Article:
Tech moves fast! Stay ahead of the curve with Techopedia!
Join nearly 200,000 subscribers who receive actionable tech insights from Techopedia.
Speech synthesis is artificial simulation of human speech with by a computer or other device. The counterpart of the voice recognition, speech synthesis is mostly used for translating text information into audio information and in applications such as voice-enabled services and mobile applications. Apart from this, it is also used in assistive technology for helping vision-impaired individuals in reading text content.
Homer Dudley's VODER, which was based on the vocoder from Bell Laboratories, is considered the first fully functional voice synthesizer. The computer used in speech synthesis is known as a speech synthesizer or speech computer. The quality of the speech computer is often judged by its similarity to the human voice. Most computer operating systems have incorporated speech synthesizers since the early 1990s. Synthesized speech is usually generated with the help of concatenating pieces of recorded speech, which is contained in a database.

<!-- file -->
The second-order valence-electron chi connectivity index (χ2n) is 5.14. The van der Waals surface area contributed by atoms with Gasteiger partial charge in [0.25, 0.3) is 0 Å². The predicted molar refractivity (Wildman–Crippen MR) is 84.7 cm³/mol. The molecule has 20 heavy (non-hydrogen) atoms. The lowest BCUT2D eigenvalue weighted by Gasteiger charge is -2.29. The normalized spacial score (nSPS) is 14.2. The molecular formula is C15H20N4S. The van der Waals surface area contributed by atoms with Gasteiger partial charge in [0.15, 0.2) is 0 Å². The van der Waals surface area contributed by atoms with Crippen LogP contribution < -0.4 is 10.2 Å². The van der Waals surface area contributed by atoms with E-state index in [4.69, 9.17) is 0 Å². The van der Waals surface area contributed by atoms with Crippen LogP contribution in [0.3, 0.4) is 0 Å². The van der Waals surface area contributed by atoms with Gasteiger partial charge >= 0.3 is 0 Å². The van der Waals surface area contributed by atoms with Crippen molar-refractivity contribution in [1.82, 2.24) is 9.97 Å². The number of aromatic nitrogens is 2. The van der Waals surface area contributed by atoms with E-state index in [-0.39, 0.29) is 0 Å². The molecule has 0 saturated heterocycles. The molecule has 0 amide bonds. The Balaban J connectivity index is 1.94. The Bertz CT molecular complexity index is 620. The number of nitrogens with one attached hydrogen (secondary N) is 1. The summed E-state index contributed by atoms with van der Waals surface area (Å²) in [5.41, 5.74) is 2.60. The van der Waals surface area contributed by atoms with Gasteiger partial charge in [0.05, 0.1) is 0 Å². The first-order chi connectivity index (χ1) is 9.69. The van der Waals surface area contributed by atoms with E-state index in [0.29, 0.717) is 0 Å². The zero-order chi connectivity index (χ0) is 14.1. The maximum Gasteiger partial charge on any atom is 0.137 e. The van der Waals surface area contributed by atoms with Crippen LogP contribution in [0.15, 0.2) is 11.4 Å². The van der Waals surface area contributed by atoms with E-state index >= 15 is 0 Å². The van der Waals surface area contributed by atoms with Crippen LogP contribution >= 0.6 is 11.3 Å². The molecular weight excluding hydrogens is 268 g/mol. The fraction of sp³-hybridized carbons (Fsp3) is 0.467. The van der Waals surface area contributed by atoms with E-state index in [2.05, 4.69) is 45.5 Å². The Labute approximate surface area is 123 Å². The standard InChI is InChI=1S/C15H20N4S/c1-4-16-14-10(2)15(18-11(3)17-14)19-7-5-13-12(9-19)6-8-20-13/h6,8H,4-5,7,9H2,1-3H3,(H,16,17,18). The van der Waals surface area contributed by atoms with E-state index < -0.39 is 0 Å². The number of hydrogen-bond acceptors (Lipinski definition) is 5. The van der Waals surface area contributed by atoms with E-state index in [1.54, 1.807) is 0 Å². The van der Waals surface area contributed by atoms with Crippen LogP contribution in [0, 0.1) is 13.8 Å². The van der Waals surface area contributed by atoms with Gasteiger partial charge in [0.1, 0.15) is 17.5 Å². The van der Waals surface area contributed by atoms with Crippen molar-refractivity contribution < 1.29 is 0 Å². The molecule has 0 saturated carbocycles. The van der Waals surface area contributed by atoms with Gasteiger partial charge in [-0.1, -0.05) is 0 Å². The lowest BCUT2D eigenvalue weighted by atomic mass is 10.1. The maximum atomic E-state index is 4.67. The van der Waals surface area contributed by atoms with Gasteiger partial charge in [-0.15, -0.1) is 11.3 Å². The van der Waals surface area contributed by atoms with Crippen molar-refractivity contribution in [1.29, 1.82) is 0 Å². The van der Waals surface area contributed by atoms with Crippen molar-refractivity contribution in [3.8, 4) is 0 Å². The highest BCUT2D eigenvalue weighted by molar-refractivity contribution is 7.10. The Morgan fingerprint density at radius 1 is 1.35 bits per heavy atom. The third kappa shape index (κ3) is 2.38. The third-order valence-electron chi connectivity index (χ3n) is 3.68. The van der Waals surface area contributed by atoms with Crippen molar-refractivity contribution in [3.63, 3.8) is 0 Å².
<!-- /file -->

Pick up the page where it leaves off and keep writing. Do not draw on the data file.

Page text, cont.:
The initial stage in speech synthesis is pre-processing, which eliminates the ambiguity surrounding the manner in which the specific word needs to be read, and which also includes handling homographs. In the next stage of speech synthesis, the computer takes the help of phonemes to convert the text into sequence of sounds. The last stage involves the use of human recordings or basic sound generation techniques to mimic the human voice mechanism and read out the entire text. One of the popular branches of speech synthesis is the audio-visual speech synthesis or multimodal speech synthesis which makes use of an animated face tightly synchronized to complement the synthesized speech. Multimodal speech synthesis also incorporates additional features such as non-verbal cues to the speech to help in communicating the user's words with more accuracy. Many speech synthesis systems allow users to choose the type of voice such as male or female voice.
Most speech synthesis systems are capable of reading texts and outputting them in a very intelligent manner though the voice can at times be dull. Speech synthesis, however, is yet to develop the ability to fully imitate the wide spectrum of human intonations and cadences.